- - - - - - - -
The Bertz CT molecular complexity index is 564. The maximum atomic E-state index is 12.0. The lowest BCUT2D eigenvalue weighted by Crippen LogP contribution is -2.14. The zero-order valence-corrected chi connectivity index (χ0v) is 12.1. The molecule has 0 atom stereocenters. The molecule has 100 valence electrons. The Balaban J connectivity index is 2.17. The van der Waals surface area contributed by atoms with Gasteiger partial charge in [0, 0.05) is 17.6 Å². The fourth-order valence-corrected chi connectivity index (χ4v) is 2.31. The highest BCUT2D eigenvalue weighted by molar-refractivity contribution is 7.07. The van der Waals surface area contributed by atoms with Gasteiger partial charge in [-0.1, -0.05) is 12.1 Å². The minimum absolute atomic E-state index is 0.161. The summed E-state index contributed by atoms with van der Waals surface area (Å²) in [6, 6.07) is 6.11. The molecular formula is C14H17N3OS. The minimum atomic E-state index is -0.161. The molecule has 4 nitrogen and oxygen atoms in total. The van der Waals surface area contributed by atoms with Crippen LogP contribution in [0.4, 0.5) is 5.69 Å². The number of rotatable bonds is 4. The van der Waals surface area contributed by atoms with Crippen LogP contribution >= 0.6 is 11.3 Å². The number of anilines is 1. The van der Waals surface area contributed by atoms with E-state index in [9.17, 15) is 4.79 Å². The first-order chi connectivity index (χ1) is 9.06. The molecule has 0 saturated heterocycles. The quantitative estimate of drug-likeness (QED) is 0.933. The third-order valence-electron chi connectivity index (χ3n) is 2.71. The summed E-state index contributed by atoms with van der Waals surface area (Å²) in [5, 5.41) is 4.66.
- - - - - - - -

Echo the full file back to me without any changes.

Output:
The Bertz CT molecular complexity index is 564. The maximum atomic E-state index is 12.0. The lowest BCUT2D eigenvalue weighted by Crippen LogP contribution is -2.14. The zero-order valence-corrected chi connectivity index (χ0v) is 12.1. The molecule has 0 atom stereocenters. The molecule has 100 valence electrons. The Balaban J connectivity index is 2.17. The van der Waals surface area contributed by atoms with Gasteiger partial charge in [0, 0.05) is 17.6 Å². The fourth-order valence-corrected chi connectivity index (χ4v) is 2.31. The highest BCUT2D eigenvalue weighted by molar-refractivity contribution is 7.07. The van der Waals surface area contributed by atoms with Gasteiger partial charge in [-0.1, -0.05) is 12.1 Å². The minimum absolute atomic E-state index is 0.161. The summed E-state index contributed by atoms with van der Waals surface area (Å²) in [6, 6.07) is 6.11. The molecular formula is C14H17N3OS. The minimum atomic E-state index is -0.161. The molecule has 4 nitrogen and oxygen atoms in total. The van der Waals surface area contributed by atoms with Crippen LogP contribution in [0.4, 0.5) is 5.69 Å². The number of rotatable bonds is 4. The van der Waals surface area contributed by atoms with Crippen LogP contribution >= 0.6 is 11.3 Å². The number of anilines is 1. The van der Waals surface area contributed by atoms with E-state index in [9.17, 15) is 4.79 Å². The first-order chi connectivity index (χ1) is 9.06. The molecule has 0 saturated heterocycles. The quantitative estimate of drug-likeness (QED) is 0.933. The third-order valence-electron chi connectivity index (χ3n) is 2.71. The summed E-state index contributed by atoms with van der Waals surface area (Å²) in [5, 5.41) is 4.66.